Progress Report on the Characterization and Modeling of a Very Flexible Wind Turbine Design

Research output: Contribution to conferencePaper


The combination of increasing turbine rotor diameters and the desire to achieve long lifetimes has placed increased emphasis on understanding the response of flexible turbine structures in a turbulent inflow environment. One approach to increase fatigue lifetimes has been to design structures that can either shed or adequately absorb turbulent loads through the use of flexible rotors and supporttowers, and hubs and nacelles that exhibit multiple degrees of angular freedom. The inevitable result in such designs is a substantial increase in dynamic complexity. In order to develop a sufficient knowledge of such concepts, extensive measurements coupled with detailed analytical simulations of a flexible turbine design are required. The Wind Eagle 300 turbine, with its lightweight flexiblerotor and hub, meets these criteria and is currently being investigated.; ; In this paper we discuss a few early results from our recently completed field measurement effort. We found that the turbine rotor response was dominated by a once-per-revolution oscillation that was responsible for large cyclic variations in the output power. The available evidence points to a rotor imbalance related tostructural differences in one of the blades and a misalignment of the pitch angles. We also compared the variation in mean out-of-plane bending loads with wind speed with a conventional rigid hub design.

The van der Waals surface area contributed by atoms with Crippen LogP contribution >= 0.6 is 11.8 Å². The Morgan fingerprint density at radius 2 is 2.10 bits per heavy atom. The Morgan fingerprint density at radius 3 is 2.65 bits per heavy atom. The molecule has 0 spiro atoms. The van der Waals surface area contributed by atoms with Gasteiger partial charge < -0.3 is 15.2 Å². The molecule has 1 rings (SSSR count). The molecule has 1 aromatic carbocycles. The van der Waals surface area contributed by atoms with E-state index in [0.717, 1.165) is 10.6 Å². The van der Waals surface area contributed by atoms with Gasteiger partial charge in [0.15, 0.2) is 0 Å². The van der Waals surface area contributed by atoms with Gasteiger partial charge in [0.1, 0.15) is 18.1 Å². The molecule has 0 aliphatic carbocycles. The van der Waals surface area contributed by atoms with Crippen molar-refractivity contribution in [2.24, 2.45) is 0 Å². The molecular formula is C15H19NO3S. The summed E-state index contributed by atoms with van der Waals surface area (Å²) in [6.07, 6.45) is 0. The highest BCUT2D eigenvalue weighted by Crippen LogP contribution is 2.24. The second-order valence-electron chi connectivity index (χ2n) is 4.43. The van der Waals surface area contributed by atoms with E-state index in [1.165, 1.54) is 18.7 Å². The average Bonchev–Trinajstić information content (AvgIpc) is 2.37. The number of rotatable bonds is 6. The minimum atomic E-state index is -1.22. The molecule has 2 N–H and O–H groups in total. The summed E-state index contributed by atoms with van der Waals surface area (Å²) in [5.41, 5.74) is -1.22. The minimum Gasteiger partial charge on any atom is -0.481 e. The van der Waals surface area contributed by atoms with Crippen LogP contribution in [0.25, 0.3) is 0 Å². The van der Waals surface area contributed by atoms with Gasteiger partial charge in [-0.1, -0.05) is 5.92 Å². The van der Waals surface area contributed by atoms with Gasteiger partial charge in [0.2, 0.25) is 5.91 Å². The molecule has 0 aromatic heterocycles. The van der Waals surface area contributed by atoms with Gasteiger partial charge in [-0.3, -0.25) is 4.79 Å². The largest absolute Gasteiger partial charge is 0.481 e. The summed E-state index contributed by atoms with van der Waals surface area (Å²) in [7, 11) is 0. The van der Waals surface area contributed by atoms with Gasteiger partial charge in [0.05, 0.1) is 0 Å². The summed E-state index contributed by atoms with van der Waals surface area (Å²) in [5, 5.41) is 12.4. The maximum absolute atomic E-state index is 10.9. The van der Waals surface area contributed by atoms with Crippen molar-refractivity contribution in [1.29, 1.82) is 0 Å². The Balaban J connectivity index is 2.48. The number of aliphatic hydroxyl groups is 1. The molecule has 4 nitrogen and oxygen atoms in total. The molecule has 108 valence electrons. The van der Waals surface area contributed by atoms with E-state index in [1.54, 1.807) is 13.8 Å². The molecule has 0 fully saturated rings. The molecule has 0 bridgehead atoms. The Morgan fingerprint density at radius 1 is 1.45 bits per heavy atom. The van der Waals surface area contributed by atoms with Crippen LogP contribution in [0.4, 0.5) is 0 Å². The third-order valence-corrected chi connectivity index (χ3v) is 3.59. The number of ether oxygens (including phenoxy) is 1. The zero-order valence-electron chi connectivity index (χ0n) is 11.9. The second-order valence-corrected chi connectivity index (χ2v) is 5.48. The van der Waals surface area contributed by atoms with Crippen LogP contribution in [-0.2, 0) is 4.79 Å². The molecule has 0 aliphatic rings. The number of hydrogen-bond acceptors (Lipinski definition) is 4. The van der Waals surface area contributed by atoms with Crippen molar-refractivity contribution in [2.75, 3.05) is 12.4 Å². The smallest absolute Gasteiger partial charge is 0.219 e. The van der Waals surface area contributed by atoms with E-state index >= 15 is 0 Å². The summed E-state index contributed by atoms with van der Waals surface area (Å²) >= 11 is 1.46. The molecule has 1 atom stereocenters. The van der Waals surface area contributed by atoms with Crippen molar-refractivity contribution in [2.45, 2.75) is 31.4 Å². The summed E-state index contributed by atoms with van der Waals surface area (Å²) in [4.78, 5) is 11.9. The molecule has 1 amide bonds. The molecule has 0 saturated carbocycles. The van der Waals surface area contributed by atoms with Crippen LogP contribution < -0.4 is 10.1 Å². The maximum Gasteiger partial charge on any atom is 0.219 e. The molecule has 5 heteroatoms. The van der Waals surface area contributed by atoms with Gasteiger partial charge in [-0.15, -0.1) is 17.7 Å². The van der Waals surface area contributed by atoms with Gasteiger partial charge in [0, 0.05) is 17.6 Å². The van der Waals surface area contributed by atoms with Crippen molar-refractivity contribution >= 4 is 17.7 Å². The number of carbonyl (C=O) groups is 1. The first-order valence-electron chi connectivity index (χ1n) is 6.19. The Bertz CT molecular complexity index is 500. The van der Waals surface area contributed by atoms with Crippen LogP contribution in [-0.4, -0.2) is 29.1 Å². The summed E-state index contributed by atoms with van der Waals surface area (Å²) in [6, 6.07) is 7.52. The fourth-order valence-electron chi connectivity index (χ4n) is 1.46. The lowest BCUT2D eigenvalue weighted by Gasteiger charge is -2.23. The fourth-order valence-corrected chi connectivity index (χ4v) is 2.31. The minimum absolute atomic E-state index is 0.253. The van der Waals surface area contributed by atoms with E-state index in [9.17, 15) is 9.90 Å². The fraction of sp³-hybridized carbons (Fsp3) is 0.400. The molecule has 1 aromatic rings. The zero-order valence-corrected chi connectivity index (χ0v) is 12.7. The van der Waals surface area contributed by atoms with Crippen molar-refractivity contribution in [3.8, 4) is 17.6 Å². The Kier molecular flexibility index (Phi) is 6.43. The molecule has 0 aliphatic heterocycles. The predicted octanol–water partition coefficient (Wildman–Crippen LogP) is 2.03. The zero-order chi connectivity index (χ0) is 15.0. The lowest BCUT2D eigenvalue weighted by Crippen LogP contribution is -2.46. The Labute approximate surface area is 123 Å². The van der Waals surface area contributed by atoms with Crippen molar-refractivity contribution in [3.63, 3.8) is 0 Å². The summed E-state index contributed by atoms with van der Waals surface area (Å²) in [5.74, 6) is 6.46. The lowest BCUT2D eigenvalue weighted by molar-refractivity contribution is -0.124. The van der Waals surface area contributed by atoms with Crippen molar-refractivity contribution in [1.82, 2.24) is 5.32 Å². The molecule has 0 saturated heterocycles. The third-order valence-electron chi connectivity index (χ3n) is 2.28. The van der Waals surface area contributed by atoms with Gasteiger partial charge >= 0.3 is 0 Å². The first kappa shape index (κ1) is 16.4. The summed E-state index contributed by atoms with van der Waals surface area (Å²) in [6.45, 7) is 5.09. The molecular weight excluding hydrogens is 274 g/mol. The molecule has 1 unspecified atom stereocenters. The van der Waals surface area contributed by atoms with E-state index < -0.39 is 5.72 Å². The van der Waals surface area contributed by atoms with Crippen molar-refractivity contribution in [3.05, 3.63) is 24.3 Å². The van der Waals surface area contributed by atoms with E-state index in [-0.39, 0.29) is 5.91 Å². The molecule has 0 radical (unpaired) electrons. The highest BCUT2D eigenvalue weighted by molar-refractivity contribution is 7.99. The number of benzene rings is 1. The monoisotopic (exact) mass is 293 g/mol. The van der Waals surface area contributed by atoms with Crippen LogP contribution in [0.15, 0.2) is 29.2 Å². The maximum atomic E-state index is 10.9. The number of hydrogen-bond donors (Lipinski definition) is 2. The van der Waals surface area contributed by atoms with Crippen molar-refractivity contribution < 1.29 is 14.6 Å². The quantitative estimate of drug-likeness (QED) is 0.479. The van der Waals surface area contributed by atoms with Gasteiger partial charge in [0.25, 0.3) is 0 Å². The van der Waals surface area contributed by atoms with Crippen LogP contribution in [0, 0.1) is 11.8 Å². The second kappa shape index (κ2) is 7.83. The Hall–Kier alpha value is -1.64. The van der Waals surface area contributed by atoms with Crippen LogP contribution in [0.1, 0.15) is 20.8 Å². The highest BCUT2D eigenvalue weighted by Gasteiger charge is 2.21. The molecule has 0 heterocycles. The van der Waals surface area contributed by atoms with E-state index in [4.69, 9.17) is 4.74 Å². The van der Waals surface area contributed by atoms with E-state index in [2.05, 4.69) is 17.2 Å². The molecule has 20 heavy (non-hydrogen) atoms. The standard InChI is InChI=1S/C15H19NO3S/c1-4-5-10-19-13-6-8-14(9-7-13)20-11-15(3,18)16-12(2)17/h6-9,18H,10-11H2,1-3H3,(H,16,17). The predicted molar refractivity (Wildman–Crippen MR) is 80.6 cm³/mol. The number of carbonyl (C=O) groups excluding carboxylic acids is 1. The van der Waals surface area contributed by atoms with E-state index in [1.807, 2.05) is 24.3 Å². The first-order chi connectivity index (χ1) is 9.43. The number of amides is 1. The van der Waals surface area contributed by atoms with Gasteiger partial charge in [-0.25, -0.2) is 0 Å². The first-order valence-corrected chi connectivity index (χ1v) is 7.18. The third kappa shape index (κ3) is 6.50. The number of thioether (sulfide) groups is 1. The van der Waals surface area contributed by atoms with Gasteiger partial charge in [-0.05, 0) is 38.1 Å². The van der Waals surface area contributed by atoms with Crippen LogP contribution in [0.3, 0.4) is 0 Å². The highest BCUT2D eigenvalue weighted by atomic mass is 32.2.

Original languageAmerican English
Number of pages10
StatePublished - 1998
EventASME/AIAA Wind Energy Symposium - Reno, Nevada
Duration: 11 Jan 199914 Jan 1999


ConferenceASME/AIAA Wind Energy Symposium
CityReno, Nevada

Bibliographical note

Also available electronically

NREL Publication Number

  • NREL/CP-500-25513


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